An Unstoppable New Russia Business Culture Getting 50’s Ink
Russia’s re-emergence cannot be dampened furthermore by Cold War containment strategies, or either by useless economic sanctions. Vladmir Putin’s energy dealings with China and others, news of Aeroflot’s low-cost airline, and the Russia Internet Entrepreneurship Forum of late, these and other moves foretell of an all out economic competition the west may well lose. There’s a secret weapon in Russia’s new battle for coming to be mainstream media has overlooked, the real Russian innovator, the ordinary and extraordinary citizen there.
I had the opportunity to visit for a second time one Russian entrepreneur and activist, Alla Polishchuk, who’s dedication to Russia and Russians has led to new business potential. What you are about to read is a story of how Russia becomes the “50’s America of Today” – a phrase floating like an urban legend beneath the surface of social media. Ukraine and its EU ascendancy, the renewed interest in conflict in the world, will certainly play out differently this second time. Here’s a short story that could as easily have been an American one.
Alla Polishchuk is a pretty, young, intelligent Russian lady who’s focus has been on helping people via the Civil Emergency Corps Volunteers and other humanitarian efforts. When three months of rain hit the Krasnodar Krai region of Russia in in a few days, Alla was there to help. When her countrymen anywhere in Russia were in need, Alla helped as a volunteer for Greenpeace, UNICEF, or as a coordinator for the Civil Corps, a fundraiser, any way, this has been Alla’s way. I spoke with Alla before about Russian government, and today, so my thoughts below bear scrutiny from all sides.
The most phenomenal thing about Alla’s efforts is, if propaganda from western mainstream media were true about Putin’s Russia, she’s probably not exist at all. You see Alla and the groups she often works with, they come into staunch conflict at times with Russian government policy. So this story is not only a Russian media executive’s story, it’s a real life repudiation of inaccurate perceptive of Russia business too.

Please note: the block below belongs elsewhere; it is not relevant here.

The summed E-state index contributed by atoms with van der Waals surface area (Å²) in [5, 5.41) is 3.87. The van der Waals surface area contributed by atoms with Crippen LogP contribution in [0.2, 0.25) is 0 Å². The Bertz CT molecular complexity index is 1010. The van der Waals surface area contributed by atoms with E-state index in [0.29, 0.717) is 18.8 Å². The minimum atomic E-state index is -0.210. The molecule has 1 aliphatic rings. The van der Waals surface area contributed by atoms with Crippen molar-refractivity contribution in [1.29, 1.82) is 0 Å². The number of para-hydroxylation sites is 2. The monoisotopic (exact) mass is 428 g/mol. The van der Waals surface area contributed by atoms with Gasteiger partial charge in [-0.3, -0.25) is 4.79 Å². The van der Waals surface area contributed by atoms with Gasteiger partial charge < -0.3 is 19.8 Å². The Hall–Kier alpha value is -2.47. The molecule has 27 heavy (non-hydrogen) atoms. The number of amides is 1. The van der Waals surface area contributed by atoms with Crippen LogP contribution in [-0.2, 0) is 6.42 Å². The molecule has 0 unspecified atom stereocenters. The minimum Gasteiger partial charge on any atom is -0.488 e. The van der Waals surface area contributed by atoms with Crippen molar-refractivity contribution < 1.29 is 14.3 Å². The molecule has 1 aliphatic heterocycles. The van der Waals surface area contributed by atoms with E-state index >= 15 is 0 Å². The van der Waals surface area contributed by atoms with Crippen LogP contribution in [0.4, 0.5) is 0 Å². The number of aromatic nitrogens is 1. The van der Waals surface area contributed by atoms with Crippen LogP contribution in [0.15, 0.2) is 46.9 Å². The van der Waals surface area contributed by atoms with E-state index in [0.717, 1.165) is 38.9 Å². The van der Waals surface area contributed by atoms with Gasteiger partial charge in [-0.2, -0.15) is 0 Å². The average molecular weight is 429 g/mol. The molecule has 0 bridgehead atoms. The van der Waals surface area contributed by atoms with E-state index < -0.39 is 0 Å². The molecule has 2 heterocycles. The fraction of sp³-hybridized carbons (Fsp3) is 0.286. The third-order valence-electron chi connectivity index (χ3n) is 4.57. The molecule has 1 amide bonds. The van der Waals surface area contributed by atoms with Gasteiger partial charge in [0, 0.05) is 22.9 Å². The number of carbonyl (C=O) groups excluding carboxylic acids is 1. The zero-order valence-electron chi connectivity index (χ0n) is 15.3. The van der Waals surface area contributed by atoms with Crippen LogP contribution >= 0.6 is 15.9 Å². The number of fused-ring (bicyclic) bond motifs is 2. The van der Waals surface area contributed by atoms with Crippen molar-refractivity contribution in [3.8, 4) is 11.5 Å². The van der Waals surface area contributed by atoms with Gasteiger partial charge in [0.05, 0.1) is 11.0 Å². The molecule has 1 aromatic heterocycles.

If Vladmir Putin were the tyrant he’s made out to be, there would be no discussion, no dissent, within that huge country. This is a crucial fact to understand in understanding the enormity of Russia’s potential right now.
The former brand manager for Open Projects Foundation, producer at Business FM, and once editor of Novoe Russkoe Slovo, Polishchuk is a graduate of Moscow State University, and the National Research University – Higher School of Economics, two of Russia’s leading universities. She’s now formed up a new media company called Escape Production, a media creative agency there in Moscow. I spoke with Alla about this new venture, here’s part of the Q & A.
Everything PR– What’s the market for media production like in Russia Alla? How will your company compete?
Alla Polishchuk – Media production is ultra-competitive here in Russia, with many companies having longstanding expertise and connections. Our strategy is actually pretty simple. We’ll attract business through a combination of better pricing and a higher degree of creativity.
EPR – Why should companies choose your agency above all the others available?
Alla Polishchuk – Because our products, our understanding of advertising campaign goals, revolve around getting sales and for our clients, and not about just making noise.
EPR – Your humane efforts, how has that affected your take on business?
Alla Polishchuk – Persevere, and you will.
EPR – Looking at the Russian media industry, do you see a “Hollywood” of Russia on the horizon?
Alla Polishchuk – I’m not sure that a “Russian Hollywood” will appear soon. This is primarly due to the fact that cinema is not entrenched here. But, we have several great film directors to be proud of, and who will inspire still more who might influence the world.